Melanie Salins of Front Royal, for instance, last night told the supervisors she was concerned about their continued closed session meetings and ongoing purchasing of properties “while we’re in the middle of this scandal.”
Under the Virginia Freedom of Information Act (FOIA), the board of supervisors during their July 16 meeting held a closed session to discuss four items: the EDA Board of Directors personnel issue; acquisition of real property located in the Fork Magisterial District within the Town limits; and two consultations with legal counsel regarding possible litigation.
“I would like to ask you to please listen to your citizens,” Salins told the board of supervisors. “Stop doing this, right now at least — not forever, but at least for right now. Please stop buying more properties until we get this mess figured out.”
Paul Gabbert of Front Royal agreed.
“To talk about purchasing more land right now, that’s ludicrous,” he told the County supervisors. “What are you all thinking? You buy this, you buy that, like money is coming off trees and then you raise taxes.”
Following the board of supervisors’ hour-long closed session, members returned to the dais.
The supervisors then made their EDA board member appointment, which wasn’t without a bit of drama.
Supervisor Thomas Sayre first put local EDA activist Mark Egger’s name into nomination, seconded by Supervisor Archie Fox. The move drew confused looks from Supervisors Linda Glavis and Tony Carter, who joined Board Chairman Daniel Murray in defeating Egger’s nomination by a 3-2 vote.
Murray then commented on the Fork District acquisition discussion held during the board of supervisors’ closed session.
“For clarification, since 2011 we have had an individual coming to the County offering their property for sale,” Murray explained. “The only reason why it was on our closed session tonight is because another letter came. We’ve taken no action.”
“A citizen sent a letter asking if we were interested in his property,” Supervisor Carter told the Royal Examiner. “The board has no interest at this time in this property.”
Residents continued to lament the EDA situation during the general public presentations comment portion of the supervisors’ regular meeting prior to adjournment.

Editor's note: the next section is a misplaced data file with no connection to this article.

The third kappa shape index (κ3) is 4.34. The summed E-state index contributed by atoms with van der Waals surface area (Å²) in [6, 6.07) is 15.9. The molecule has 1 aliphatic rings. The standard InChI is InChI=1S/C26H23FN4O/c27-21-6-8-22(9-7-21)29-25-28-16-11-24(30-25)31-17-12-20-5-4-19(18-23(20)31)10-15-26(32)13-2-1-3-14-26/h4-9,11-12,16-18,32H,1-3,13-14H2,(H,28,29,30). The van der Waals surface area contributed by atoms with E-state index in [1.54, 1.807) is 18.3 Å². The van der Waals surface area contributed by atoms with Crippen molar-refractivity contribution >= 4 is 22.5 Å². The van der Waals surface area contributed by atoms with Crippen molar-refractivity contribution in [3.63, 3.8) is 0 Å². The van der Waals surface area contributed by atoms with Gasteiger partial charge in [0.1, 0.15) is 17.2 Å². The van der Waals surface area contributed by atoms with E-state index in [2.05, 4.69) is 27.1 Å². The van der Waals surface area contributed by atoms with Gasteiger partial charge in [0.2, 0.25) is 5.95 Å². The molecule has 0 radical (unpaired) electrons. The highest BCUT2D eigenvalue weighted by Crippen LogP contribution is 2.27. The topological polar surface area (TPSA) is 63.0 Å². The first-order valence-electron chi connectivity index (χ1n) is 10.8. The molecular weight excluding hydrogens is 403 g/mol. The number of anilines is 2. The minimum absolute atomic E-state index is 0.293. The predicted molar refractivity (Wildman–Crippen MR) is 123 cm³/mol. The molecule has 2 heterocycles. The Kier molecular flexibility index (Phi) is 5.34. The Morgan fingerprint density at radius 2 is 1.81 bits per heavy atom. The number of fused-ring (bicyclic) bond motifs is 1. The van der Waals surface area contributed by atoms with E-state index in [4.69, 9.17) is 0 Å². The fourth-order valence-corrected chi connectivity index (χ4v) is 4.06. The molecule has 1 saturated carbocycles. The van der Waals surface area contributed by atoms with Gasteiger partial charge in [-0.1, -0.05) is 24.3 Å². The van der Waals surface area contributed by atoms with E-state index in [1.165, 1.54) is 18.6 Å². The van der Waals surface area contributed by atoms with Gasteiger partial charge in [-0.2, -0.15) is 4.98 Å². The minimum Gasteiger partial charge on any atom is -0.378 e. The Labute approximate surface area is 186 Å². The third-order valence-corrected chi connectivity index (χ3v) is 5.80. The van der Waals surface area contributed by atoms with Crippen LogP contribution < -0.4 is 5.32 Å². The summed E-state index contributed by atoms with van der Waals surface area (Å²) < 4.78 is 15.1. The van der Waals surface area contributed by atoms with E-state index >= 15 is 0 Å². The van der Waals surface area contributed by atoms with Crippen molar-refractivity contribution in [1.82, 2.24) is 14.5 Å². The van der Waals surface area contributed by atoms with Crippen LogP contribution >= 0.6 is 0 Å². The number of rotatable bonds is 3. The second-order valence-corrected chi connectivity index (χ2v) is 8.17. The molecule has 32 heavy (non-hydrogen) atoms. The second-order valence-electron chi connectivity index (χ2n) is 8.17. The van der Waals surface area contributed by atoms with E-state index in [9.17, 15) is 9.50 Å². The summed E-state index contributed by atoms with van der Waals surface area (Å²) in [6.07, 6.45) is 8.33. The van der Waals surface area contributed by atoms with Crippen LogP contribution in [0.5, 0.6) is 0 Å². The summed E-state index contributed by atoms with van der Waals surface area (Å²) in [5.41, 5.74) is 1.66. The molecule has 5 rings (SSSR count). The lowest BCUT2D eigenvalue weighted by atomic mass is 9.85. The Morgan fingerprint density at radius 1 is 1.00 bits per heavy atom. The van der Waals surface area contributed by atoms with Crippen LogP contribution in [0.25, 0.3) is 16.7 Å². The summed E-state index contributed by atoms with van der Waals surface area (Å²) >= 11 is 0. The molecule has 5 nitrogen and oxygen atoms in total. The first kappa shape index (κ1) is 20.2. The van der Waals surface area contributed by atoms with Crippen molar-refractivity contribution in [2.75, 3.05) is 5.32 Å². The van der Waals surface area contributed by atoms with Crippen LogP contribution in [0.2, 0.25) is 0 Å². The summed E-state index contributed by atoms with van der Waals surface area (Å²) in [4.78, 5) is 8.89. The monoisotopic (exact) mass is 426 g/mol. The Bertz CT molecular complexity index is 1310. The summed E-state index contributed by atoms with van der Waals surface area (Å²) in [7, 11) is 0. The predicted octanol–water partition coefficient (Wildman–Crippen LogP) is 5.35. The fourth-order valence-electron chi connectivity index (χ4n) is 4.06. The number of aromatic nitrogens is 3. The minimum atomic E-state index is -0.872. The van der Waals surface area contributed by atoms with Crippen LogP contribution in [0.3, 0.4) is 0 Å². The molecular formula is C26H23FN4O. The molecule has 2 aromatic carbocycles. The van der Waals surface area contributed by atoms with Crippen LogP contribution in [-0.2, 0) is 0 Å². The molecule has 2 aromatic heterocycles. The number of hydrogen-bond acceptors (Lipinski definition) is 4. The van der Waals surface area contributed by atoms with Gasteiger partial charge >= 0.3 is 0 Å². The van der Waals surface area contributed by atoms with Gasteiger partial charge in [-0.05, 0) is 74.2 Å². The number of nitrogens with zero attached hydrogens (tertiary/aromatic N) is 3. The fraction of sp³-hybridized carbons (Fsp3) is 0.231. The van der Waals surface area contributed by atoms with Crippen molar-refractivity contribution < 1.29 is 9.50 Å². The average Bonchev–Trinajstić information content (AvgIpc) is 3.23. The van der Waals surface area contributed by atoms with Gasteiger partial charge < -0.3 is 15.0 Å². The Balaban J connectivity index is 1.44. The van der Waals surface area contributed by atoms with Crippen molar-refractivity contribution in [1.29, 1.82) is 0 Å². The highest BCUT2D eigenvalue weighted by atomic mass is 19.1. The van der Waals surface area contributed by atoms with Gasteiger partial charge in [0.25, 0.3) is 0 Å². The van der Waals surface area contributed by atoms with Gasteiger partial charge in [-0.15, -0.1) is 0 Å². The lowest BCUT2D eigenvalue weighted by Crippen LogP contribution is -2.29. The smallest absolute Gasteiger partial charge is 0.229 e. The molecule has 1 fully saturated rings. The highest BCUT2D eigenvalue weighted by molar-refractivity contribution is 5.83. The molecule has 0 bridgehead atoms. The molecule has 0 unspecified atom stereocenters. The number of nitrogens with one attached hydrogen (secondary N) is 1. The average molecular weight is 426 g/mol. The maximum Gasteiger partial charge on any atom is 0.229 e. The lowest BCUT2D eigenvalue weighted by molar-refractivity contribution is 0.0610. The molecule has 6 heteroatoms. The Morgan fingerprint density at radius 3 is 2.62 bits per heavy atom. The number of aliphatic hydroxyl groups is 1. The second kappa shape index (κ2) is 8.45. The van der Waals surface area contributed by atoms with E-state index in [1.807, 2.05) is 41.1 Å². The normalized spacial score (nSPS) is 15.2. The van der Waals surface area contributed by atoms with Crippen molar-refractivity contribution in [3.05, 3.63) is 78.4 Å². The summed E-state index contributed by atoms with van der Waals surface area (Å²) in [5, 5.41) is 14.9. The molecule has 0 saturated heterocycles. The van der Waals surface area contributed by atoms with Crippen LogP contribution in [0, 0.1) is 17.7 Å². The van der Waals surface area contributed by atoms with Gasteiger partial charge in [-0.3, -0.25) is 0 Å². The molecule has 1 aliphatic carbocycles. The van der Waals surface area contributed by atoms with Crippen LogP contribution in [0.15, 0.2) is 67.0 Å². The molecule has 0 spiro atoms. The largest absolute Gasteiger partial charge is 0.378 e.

“The EDA scandal is by far the No. 1 topic on the minds of most citizens and they feel angry and they feel betrayed,” said Walter Mabe of Front Royal, who announced his candidacy to represent the Shenandoah District, currently represented by Sayre, on the Warren County Board of Supervisors.
“I will work hard to renew their confidence in our local government leaders,” said Mabe, who among his professional skills has 21 years of experience as a project manager in the telecommunications industry and five years of service in the U.S. Marine Corps.
Mabe said that citizens have discussed many of their concerns with him and he’s chosen six topics to include in his platform: a balanced budget; managed taxes; improving the educational system; keeping the Shenandoah River clean; tourism; and smart county growth.
“I believe it is extremely important for the board of supervisors to put the county first,” Mabe said.
Bentonville, Va., resident Kristie Atwood voiced her concerns about the local $600,000 that she said has been spent to receive a preliminary report on the EDA’s current situation by the accounting firm Cherry Bekaert LLC.
“I have found so many errors in this report that it’s unbelievable,” Atwood said. “They were guided on a trip that someone wanted them to take” because the company had limited information to work with in its investigation and subsequent report.
“Now you four board of supervisors members, I am pleading with you,” she said, palming the podium, “you need to step in — and I take Mr. Carter and Doug [Stanley] and Whitten out of the picture,” she said, referring to the supervisor, county administrator and county attorney. “Y’all need to ask the FBI and the Virginia State Police … to come in here and do something that is fair because what’s going on now is not fair.”
Atwood thinks there is much more money unaccounted for than what’s been reported thus far.
“But you’ve gotta get the people’s hands out of it that want to cover their butts,” she told the board of supervisors.
The Royal Examiner’s camera was there:
Town ups lost assets claim resulting from ‘sophisticated’ fraud scheme
In addressing the Town of Front Royal’s amendment to its lawsuit upping its estimate of lost assets due to financial fraud in the workings of the local Economic Development Authority from $3 million to $15 million, Town Attorney Doug Napier commented on what he perceived as a somewhat surprising degree of sophistication in how alleged embezzlement and misdirection of EDA, and consequently Town, assets was accomplished.